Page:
Then & Now: Gang Lords

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The Independent Online
26 March 1981: The Social Democratic Party is launched, with the intention of 'breaking the mould' of British politics. Roy Jenkins recalls those heady days in his autobiography 'A Life at the Centre':

'The essential importance of the Limehouse Declaration was not so much what it said as the fact that after a long period of internal confabulation it took us out into the public domain . . . Messages of support poured in: 8,000 came in the first week, and another 15,000 soon thereafter . . . A temporary headquarters in Queen Anne's Gate was acquired within two weeks of Limehouse, and was manned mainly by volunteers, who were often as distinguished as they were enthusiastic, and in an atmosphere of happy confusion tried to cope with the flood of letters and telephone calls. The belief that 'a new start' would appeal not only to disillusioned Labour activists but also to many of energy and public spirit who had previously been alienated from the political process proved abundantly justified from the beginning.'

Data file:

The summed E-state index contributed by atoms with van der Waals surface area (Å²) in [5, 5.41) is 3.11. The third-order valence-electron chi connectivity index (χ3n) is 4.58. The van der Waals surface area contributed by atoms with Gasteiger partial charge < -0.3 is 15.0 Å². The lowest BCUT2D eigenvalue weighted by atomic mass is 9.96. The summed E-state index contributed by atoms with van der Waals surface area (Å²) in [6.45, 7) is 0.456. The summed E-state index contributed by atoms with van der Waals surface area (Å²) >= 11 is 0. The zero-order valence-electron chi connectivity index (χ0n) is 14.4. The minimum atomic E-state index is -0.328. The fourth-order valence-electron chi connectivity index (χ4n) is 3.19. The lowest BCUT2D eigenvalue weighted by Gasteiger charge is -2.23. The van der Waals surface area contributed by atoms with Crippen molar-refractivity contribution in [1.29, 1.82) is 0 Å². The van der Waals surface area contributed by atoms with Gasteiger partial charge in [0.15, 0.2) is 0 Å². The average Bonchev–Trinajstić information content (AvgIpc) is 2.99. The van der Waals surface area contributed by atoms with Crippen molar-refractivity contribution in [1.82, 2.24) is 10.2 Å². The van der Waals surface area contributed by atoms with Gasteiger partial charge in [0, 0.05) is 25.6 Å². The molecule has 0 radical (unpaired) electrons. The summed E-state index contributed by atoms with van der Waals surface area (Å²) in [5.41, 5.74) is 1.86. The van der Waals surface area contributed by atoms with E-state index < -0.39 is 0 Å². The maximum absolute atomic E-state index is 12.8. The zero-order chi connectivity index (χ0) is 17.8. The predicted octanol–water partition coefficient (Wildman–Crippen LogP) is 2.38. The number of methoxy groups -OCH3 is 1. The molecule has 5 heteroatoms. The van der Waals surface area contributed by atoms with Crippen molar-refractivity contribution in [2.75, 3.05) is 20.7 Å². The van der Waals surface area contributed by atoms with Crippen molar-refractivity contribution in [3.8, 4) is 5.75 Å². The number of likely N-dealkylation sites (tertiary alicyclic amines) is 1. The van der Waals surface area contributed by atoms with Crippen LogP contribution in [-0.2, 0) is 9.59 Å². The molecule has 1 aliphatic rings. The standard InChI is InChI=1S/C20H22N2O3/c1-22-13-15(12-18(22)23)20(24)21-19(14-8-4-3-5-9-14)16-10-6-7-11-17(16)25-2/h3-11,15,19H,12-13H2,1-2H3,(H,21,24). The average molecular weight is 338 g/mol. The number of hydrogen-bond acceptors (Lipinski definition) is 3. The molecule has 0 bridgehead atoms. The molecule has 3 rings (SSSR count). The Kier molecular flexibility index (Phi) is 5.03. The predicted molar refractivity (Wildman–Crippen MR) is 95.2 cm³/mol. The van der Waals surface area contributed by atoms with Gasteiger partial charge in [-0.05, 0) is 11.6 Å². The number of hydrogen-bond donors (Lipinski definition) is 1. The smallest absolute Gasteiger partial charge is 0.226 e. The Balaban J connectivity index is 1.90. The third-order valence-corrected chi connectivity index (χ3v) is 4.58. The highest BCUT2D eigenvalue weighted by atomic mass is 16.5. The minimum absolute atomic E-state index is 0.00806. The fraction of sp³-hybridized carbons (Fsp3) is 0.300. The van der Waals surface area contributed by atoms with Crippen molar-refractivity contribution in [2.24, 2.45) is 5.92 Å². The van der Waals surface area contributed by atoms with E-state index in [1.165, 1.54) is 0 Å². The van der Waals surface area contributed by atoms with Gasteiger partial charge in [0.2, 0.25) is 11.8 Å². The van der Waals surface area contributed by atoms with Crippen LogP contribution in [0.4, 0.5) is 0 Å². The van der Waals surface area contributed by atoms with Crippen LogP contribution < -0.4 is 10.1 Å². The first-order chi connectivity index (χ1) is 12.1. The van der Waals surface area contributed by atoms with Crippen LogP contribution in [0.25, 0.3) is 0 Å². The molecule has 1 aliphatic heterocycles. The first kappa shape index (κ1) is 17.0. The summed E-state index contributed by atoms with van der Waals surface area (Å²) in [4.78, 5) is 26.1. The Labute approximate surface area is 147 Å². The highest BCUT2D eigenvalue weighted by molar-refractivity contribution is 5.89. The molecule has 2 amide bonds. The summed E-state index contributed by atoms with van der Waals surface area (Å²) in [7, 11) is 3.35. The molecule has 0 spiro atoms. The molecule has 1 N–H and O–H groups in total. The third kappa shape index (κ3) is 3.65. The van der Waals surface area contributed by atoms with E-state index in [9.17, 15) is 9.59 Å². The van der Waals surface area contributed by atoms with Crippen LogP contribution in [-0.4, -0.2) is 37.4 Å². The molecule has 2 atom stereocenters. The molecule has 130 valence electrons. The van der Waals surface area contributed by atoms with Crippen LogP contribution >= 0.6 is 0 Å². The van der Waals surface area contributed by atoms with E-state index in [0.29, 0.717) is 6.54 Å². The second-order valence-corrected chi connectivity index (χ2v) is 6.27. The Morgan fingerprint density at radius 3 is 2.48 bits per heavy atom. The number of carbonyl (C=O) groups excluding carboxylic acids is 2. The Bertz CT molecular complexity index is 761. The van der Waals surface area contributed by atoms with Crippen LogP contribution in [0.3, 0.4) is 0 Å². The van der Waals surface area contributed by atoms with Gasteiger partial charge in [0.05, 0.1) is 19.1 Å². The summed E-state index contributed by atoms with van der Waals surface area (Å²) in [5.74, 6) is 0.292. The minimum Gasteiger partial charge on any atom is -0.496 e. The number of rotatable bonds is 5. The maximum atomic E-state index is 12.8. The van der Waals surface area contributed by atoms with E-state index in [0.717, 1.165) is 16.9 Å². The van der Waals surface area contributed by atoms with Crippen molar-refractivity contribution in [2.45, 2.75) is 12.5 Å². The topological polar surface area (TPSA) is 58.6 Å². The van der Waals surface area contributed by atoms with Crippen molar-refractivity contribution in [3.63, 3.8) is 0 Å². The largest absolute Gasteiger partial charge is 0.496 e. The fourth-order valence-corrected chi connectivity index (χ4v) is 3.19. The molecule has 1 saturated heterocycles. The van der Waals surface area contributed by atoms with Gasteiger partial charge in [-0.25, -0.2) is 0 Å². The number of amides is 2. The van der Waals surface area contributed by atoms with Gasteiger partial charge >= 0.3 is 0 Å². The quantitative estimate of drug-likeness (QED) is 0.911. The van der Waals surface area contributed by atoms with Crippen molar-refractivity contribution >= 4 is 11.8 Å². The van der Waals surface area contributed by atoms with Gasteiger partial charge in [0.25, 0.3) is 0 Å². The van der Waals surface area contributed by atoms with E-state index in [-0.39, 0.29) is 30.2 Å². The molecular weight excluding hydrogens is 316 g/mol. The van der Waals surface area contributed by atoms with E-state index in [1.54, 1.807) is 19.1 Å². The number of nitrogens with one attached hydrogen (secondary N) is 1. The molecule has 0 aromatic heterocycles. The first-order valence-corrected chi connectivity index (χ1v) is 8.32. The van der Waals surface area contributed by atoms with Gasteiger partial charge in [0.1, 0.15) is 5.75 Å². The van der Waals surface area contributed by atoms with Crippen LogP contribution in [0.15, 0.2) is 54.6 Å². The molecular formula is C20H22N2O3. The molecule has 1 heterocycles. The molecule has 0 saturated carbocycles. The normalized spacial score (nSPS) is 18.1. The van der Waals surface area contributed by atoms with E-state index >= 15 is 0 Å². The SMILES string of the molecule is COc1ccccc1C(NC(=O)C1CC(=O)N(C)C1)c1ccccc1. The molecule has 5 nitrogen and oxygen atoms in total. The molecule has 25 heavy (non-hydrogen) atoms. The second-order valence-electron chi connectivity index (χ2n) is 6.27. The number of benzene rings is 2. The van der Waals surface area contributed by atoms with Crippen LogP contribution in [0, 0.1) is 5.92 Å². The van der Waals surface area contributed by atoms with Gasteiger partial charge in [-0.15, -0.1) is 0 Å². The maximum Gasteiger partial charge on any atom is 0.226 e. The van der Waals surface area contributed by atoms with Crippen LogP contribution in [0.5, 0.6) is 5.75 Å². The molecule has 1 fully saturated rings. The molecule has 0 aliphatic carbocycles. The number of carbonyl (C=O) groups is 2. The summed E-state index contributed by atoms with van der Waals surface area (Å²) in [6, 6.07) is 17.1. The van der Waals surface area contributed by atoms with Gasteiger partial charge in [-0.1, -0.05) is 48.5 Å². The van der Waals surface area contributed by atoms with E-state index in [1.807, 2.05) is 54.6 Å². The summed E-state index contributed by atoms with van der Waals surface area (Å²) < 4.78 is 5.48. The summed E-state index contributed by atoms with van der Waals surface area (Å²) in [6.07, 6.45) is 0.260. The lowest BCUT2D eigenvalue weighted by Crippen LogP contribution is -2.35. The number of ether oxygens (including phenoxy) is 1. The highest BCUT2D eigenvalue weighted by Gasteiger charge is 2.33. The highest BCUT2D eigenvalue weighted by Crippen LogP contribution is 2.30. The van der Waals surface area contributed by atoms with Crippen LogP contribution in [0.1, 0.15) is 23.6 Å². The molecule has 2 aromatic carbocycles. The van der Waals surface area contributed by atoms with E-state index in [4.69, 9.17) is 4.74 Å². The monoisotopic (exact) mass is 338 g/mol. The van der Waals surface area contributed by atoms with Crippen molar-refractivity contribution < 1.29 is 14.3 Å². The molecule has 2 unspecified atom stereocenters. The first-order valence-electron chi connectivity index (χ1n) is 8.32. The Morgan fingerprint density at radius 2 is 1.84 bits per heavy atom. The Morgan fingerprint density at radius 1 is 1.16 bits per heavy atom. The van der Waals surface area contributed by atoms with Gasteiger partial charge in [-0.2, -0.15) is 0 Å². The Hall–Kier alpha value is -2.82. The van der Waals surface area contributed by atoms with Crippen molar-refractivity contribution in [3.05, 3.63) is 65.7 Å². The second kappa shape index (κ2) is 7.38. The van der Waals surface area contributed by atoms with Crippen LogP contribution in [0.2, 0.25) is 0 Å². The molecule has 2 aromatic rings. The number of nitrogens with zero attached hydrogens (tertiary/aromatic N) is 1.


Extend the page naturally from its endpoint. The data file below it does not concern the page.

30 December 1992: Shirley Williams is ennobled, the last of the 'Gang of Four' to enter the House of Lords.

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